Two employees staff the station 10 hours a day, four days a week, year-round, and they hire one extra employee in the summer to help handle the summer increase.



  • Trash stickers. A sticker system helps streamline operations because people pre-pay for waste disposal. If residents don’t have stickers, then transfer station attendants have to count bags and keep track of expenses.
  • Trash compactor. It compresses waste to increase dumpster container space and decrease the number of exports.



What was initial cost to build the Transfer Station and how did Vinalhaven come up with these funds?

AD: From looking at the annual town reports, it seems a recycling effort was launched in 1993, or so. As best as I can see, the initial cost to get that going was $1,900 for a compactor and two trailers. There had been two landfills here and the most recent closing was done around 1997. I have a report that indicates the capping of that landfill in 1997/1998 cost $125,000.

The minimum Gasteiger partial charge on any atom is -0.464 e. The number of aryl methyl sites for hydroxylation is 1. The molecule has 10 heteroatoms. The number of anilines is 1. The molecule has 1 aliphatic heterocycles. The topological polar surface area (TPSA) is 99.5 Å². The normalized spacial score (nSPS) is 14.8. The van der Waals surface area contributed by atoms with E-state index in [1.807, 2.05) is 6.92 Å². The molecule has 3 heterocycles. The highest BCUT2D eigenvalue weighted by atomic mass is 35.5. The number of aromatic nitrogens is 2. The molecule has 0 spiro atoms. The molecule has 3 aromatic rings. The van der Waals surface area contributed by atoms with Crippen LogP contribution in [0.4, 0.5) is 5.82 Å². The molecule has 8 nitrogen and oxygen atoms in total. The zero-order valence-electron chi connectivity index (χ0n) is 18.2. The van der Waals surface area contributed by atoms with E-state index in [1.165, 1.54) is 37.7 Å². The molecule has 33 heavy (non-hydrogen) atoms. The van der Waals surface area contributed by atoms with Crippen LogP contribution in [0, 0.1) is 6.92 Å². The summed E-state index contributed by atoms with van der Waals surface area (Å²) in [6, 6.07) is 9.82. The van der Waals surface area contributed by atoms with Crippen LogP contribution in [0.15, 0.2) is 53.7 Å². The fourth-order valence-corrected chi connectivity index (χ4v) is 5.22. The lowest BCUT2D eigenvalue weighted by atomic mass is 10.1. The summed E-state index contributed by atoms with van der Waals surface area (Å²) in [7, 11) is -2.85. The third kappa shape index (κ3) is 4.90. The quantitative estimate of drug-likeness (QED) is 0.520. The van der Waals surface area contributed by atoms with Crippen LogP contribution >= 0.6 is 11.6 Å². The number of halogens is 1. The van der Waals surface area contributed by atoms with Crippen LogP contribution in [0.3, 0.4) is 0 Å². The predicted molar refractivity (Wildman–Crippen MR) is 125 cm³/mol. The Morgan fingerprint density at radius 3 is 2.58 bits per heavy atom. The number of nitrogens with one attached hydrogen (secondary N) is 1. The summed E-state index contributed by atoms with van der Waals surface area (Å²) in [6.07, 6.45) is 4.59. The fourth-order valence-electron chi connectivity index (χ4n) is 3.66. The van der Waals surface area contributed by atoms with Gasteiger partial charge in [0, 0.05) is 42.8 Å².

What challenges has Vinalhaven experienced in setting up and running its transfer station?

AD: Cost and logistics are a challenge. The operation costs us about $300,000 per year and we are only generating 1/3 of that from user fees.

LT: If people don’t have stickers, we have to count bags and tell them the balance. We keep a receipt book. It’s a lot of writing down for us here; it’d be a lot better if we didn’t have to deal with money.

What are the yearly operational costs for the Vinalhaven Transfer Station and how is it funded?